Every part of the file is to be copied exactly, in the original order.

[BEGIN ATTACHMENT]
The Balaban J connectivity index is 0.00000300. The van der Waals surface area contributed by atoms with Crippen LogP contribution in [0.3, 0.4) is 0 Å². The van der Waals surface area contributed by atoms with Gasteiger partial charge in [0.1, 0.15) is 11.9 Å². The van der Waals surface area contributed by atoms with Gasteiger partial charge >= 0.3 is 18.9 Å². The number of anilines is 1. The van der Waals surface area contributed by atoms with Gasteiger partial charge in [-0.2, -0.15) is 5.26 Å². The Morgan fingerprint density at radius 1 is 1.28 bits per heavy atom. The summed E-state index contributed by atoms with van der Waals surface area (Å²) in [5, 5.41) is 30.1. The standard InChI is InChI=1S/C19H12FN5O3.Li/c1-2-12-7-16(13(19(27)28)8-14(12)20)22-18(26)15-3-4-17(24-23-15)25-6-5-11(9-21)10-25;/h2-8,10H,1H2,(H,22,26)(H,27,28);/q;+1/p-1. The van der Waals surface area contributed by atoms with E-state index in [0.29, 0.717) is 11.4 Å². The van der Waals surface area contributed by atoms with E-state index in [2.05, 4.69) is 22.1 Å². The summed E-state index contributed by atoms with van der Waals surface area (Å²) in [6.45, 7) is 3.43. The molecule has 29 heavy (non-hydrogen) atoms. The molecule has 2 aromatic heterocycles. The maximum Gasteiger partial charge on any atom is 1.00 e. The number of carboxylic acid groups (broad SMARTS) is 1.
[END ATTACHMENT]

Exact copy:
The Balaban J connectivity index is 0.00000300. The van der Waals surface area contributed by atoms with Crippen LogP contribution in [0.3, 0.4) is 0 Å². The van der Waals surface area contributed by atoms with Gasteiger partial charge in [0.1, 0.15) is 11.9 Å². The van der Waals surface area contributed by atoms with Gasteiger partial charge >= 0.3 is 18.9 Å². The number of anilines is 1. The van der Waals surface area contributed by atoms with Gasteiger partial charge in [-0.2, -0.15) is 5.26 Å². The Morgan fingerprint density at radius 1 is 1.28 bits per heavy atom. The summed E-state index contributed by atoms with van der Waals surface area (Å²) in [5, 5.41) is 30.1. The standard InChI is InChI=1S/C19H12FN5O3.Li/c1-2-12-7-16(13(19(27)28)8-14(12)20)22-18(26)15-3-4-17(24-23-15)25-6-5-11(9-21)10-25;/h2-8,10H,1H2,(H,22,26)(H,27,28);/q;+1/p-1. The van der Waals surface area contributed by atoms with E-state index in [0.29, 0.717) is 11.4 Å². The van der Waals surface area contributed by atoms with E-state index in [2.05, 4.69) is 22.1 Å². The summed E-state index contributed by atoms with van der Waals surface area (Å²) in [6.45, 7) is 3.43. The molecule has 29 heavy (non-hydrogen) atoms. The molecule has 2 aromatic heterocycles. The maximum Gasteiger partial charge on any atom is 1.00 e. The number of carboxylic acid groups (broad SMARTS) is 1.